To this end, the first strategic breakthrough will be “to create a good and synchronous system of laws, mechanisms, and policies, and to offer a favourable, healthy, and fair investment and business environment to all economic sectors, with the advancement of innovation and the mobilisation, management, and effective use of all national resources for development”.
The Party’s strong will in developing the private sector has also been mirrored in its adoption last year of a report summarising the implementation of the 2011-2020 Socioeconomic Development Strategy, and formulating the same version for 2021-2030. In which, the Party stressed that the private sector “must be strongly developed both qualitatively and quantitatively, and effectively and sustainably. All impediments and prejudice have to be eradicated, while all favourable conditions have to be offered for the private sector to develop.”
In Vietnam, the private sector is now responsible for 43 per cent of GDP, 49 per cent of total development investment, 15.4 per cent of the state budget, and 85 per cent of total labourers, according to the Ministry of Planning and Investment (MPI).
Vietnam currently has nearly 800,000 businesses in operation, with about 98 per cent being small- and –medium-sized ones. In the 2016-2019 period, there were nearly 126,600 newly established enterprises annually, registered at about $58.7 billion in total, up 49.3 per cent in the number of enterprises and 24.8 per cent in capital as compared to those in the 2010-2015 period. The country also boasts many big POEs such as Vingroup, TH Group, Truong Hai Auto Corporation, Vietjet, and Minh Phu Seafood Corporation.
Thai Huong of TH Group suggested that for the private sector to grow further, more support from the state is needed.
“Specifically, it is necessary to re-assess the country’s land resources so that suitable policies can be applied. The government should encourage the shift of plants so that farmers can have more suitable production models,” said Huong, who is also chairwoman of the Vietnam Association of High-tech Agriculture. “In an example, acacia is used to help the government in poverty alleviation and hunger reduction, but it is not suitable now as its economic values are lower than those of other plants such as fruit trees and herbs which are now cultivated by TH Group.”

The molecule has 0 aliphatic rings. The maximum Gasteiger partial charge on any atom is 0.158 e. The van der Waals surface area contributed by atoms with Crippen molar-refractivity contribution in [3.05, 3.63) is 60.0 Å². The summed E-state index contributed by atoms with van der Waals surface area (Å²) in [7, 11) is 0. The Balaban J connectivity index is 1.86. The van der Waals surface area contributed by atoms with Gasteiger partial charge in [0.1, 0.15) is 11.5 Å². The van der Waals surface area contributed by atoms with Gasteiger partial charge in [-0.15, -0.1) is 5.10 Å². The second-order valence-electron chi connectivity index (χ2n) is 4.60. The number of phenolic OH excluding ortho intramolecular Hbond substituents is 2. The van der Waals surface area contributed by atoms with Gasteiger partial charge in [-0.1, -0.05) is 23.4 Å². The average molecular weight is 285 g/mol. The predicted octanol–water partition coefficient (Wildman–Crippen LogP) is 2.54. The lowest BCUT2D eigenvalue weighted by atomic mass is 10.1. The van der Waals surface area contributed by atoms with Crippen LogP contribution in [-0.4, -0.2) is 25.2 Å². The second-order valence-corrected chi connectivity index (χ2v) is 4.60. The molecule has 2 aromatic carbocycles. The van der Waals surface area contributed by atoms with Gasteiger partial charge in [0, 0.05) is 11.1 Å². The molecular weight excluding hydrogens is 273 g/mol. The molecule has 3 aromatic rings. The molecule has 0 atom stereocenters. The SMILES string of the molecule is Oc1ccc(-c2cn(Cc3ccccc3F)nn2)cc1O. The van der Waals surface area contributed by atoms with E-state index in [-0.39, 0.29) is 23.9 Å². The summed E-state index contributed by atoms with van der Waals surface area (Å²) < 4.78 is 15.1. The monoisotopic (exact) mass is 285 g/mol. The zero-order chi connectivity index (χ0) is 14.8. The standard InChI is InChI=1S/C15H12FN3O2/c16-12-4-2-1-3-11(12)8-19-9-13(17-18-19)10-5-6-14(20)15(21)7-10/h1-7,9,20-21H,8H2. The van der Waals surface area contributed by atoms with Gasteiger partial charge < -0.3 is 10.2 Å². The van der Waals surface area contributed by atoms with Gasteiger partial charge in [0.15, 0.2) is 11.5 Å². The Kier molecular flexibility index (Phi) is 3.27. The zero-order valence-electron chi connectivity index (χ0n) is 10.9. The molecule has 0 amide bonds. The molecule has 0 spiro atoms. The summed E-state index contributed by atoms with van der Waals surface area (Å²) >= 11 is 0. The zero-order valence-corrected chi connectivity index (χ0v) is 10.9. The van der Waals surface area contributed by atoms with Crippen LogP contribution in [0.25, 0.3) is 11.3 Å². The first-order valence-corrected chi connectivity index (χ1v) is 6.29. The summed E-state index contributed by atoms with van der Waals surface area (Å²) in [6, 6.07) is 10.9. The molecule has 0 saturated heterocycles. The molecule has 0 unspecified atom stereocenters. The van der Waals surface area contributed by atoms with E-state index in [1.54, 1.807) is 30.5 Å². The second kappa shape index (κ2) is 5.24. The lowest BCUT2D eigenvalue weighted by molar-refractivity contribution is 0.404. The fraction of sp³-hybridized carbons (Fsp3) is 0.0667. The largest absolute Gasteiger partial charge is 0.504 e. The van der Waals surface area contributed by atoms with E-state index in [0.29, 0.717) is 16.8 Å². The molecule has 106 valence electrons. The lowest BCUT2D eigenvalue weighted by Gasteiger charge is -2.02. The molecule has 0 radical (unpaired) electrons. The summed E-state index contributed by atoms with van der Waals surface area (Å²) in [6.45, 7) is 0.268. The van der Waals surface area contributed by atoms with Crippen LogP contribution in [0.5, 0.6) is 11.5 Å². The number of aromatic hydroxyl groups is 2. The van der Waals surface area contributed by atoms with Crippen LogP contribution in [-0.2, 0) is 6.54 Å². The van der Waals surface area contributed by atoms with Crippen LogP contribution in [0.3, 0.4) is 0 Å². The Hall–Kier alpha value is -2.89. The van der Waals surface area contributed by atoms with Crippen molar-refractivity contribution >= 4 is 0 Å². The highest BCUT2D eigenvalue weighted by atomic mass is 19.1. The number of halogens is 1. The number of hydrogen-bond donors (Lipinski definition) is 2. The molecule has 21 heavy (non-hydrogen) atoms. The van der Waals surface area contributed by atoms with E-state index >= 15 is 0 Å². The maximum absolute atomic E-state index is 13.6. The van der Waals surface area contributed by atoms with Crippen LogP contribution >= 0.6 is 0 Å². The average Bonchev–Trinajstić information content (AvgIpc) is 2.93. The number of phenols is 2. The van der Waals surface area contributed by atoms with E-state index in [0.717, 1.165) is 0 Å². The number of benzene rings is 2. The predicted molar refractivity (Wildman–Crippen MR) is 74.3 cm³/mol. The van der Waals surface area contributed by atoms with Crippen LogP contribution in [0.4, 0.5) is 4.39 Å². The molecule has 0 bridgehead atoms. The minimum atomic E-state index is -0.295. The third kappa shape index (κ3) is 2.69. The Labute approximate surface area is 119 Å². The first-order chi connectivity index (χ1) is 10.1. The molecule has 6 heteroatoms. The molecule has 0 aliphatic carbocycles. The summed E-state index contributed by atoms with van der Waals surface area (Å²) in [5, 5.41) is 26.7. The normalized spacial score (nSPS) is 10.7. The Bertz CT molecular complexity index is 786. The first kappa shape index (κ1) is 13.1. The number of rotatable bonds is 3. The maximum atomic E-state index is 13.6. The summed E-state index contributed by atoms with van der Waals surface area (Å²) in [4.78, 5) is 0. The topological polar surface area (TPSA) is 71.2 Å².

The MPI is now drafting a hallmark scheme for comprehensive renewal of state management for private sector development in Vietnam. Currently, the scheme is under discussion and will be submitted to the government and then the Politburo. It is expected that the scheme will embrace many specific solutions to fuel the private sector.
According to Minister Nguyen Chi Dung, for the private sector to further flourish, with bigger contributions to the economy, “all obstructions must be removed, and all the best conditions must be created.”
“If the private sector fails to receive further support, the nation won’t be able to hit high economic growth sustainably, and materialise the goals set out in the Party’s resolution. Even the economy won’t be able to overcome the middle-income trap without more contributions from the private sector, especially in the context that the state budget remains limited,” Minister Dung said.
PM Chinh said that to develop the country’s private sector, the government will “boost public-private partnerships, with the sector’s resources being promoted to a maximum level.”
“In the coming time, we will have new mechanisms to attract more private resources, creating the best conditions for them to flourish and implement innovation, digital transformation, production, distribution, and market expansion,” he stressed. “I would reiterate that the private sector will be developed into a really important impetus of the national economy.”